On the morning of December 7th, 1941, the Imperial Japanese Navy launched an powerful and brutal attack against the United States naval base at Pearl Harbor, Hawaii.
The attack was intended to thwart the U.S. Pacific Fleet from interfering with Japanese military operations in the Pacific. Over the course of seven hours, some 353 Japanese fighter planes, torpedo planes, and bombers unleashed a relentless bombing raid that destroyed 188 U.S. aircraft, sunk four U.S. Navy battleships, and killed 2,403 Americans with an additional 1,178 injured. The following day, the United States of America declared war on Japan.
The front page of the December 8th, 1941, edition of New York World Telegram reads, ‘1500 dead in Hawaii’, and describes the U.S. decision to declare war on Japan.
At the scene of the attack, a small boat rescues a USS West Virginia crew member from the water after the Japanese bombing raid.
This aerial photograph taken by a Japanese pilot shows the perspective of the attackers. In the lower right hand corner, a Japanese bomber sweeps in for a strafing run.
Sailors stand among wrecked airplanes at Ford Island Naval Air Station as they watch the explosion of the USS Shaw in the background.
A Navy photographer snapped this photograph just as the USS Shaw exploded.
A Japanese plane goes into its last dive as it heads toward the ground in flames after being hit by Naval anti-aircraft fire.
The wing of a Japanese bomber is left in ruins after being shot down on the grounds of the Naval Hospital at Honolulu.
Officers’ wives head to their quarters after hearing explosions and seeing smoke in distance. Mary Naiden, the woman who took this picture, is said to have exclaimed, “There are red circles on those planes overhead. They are Japanese!”
This photograph, from a Japanese film later captured by American forces, is taken aboard the Japanese aircraft carrier Zuikaku, just as a Nakajima B-5N bomber is launching off deck for the second wave of the attack on Pearl Harbor.
An aerial view of “Battleship Row” at Pearl Harbor, photographed from a Japanese aircraft during the the bombing.
Smoke rises from the battleship USS Arizona as it sinks during the attack.
A sailor killed by the Japanese air attack washes ashore at Naval Air Station, Kanoehe Bay.
Troops man a machine gun nest at Wheeler Field against the incoming bombers.
The USS California burns after it was attacked with torpedoes.
Eight miles from Pearl Harbor, shrapnel from a Japanese bomb riddled this car and killed three civilians in the attack. The Navy reported there was no nearby military target.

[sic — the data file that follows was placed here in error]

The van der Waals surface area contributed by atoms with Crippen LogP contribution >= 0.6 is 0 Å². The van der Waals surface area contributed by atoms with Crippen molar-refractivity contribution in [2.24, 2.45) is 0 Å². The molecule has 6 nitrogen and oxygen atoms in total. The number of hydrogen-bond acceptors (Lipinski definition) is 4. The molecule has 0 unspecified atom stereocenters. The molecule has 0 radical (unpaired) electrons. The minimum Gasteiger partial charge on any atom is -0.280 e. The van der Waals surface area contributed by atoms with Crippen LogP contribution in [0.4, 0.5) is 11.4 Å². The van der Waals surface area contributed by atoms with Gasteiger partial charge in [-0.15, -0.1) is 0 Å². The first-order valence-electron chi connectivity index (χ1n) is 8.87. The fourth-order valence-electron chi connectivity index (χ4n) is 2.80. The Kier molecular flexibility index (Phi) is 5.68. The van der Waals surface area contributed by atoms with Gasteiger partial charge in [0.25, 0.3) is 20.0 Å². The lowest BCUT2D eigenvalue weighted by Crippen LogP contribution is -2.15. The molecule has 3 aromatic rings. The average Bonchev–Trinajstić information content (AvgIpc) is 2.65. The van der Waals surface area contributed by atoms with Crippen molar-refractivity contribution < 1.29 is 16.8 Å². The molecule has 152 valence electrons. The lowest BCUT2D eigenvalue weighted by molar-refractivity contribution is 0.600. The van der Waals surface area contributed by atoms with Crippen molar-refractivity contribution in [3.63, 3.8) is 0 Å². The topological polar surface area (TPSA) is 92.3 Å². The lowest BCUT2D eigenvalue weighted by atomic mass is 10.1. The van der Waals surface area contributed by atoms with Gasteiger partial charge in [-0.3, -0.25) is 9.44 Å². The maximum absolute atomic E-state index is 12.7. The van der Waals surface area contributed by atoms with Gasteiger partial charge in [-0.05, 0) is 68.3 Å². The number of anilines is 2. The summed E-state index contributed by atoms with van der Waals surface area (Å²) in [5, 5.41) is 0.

Wreckage of the first Japanese plane shot down during the attack.
Rescue workers help evacuate the Lunalilo High School in Honolulu after the roof of the main building was hit by a bomb.
Wreckage identified by the U.S. Navy as a Japanese torpedo plane is shown being salvaged from the bottom of Pearl Harbor.
Two servicemen sit on the wreckage of a bomber, surrounded by dirt and sandbags in preparation for another wave of attackers. One looks through binoculars and the other smokes a cigarette.
This is the scene in New York’s Times Square early in the evening on December 7th, 1941, as crowds gather to read the news bulletins flashed on the electric bulletin board of the New York Times building.
In the streets, people buy newspapers reporting the Japanese attack on U.S. bases in the Pacific Ocean.
U.S. soldiers in San Francisco gather around the bed of one of their comrades to read the news of the bombing of Pearl Harbor.
On December 8th, President Franklin Roosevelt speaks to a joint session of Congress in Washington and signs the declaration of war against Japan. The Senate responded with a unanimous vote in support of the war; only one Representative dissented in the House.
The next day, young Japanese-Americans, including several Army selectees, gather around a reporter’s car in the Japanese section of San Francisco. Over 30,000 second generation Japanese Americans volunteered or were drafted into the U.S Army during World War II.
Gathering on a fence are some of the first Japanese to be removed from American society and sent to the Tanforan internment camp in Tanforan, California. The group was among the 3,112 Japanese to be removed from restricted areas in the San Francisco Bay area.
An American beach-goer doesn’t want to be mistaken for Japanese when she sunbathes on her days off, so she brings along a Chinese flag.
A woman on horseback examines a Japanese cherry tree that was cut down with the words “To hell with those Japanese,” carved into it.
The body of a Japanese Lieutenant who crashed during the attack on Pearl Harbor is buried with full military honors by U.S. troops.
This oil stained, battle torn American flag was flying proudly from a ship in Pearl Harbor when the Japanese struck. Missiles tore it from its staff and tossed into the bay, where it was salvaged by Lt. Comdr. Fred Welden.
Uniformed American sailors place leis over the graves of their brothers in arms, in Spring 1942.
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